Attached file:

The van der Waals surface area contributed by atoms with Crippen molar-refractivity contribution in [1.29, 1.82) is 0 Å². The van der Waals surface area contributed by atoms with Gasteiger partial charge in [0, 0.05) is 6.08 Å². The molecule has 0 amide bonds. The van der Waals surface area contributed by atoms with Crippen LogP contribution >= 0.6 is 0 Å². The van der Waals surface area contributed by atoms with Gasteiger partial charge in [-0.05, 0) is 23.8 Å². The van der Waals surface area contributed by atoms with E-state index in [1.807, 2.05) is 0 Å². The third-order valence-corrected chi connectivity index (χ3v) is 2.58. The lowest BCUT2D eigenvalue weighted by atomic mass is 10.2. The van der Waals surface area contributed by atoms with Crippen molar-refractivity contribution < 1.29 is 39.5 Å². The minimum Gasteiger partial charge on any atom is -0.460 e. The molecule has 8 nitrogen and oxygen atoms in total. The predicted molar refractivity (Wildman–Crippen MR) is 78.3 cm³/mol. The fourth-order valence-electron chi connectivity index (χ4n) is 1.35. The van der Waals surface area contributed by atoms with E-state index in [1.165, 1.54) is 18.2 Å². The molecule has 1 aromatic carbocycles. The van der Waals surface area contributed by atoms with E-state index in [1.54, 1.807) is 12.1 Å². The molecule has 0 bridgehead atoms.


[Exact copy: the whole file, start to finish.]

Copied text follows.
The van der Waals surface area contributed by atoms with Crippen molar-refractivity contribution in [1.29, 1.82) is 0 Å². The van der Waals surface area contributed by atoms with Gasteiger partial charge in [0, 0.05) is 6.08 Å². The molecule has 0 amide bonds. The van der Waals surface area contributed by atoms with Crippen LogP contribution >= 0.6 is 0 Å². The van der Waals surface area contributed by atoms with Gasteiger partial charge in [-0.05, 0) is 23.8 Å². The van der Waals surface area contributed by atoms with E-state index in [1.807, 2.05) is 0 Å². The third-order valence-corrected chi connectivity index (χ3v) is 2.58. The lowest BCUT2D eigenvalue weighted by atomic mass is 10.2. The van der Waals surface area contributed by atoms with Crippen molar-refractivity contribution < 1.29 is 39.5 Å². The minimum Gasteiger partial charge on any atom is -0.460 e. The molecule has 8 nitrogen and oxygen atoms in total. The predicted molar refractivity (Wildman–Crippen MR) is 78.3 cm³/mol. The fourth-order valence-electron chi connectivity index (χ4n) is 1.35. The van der Waals surface area contributed by atoms with E-state index in [1.165, 1.54) is 18.2 Å². The molecule has 1 aromatic carbocycles. The van der Waals surface area contributed by atoms with E-state index in [1.54, 1.807) is 12.1 Å². The molecule has 0 bridgehead atoms.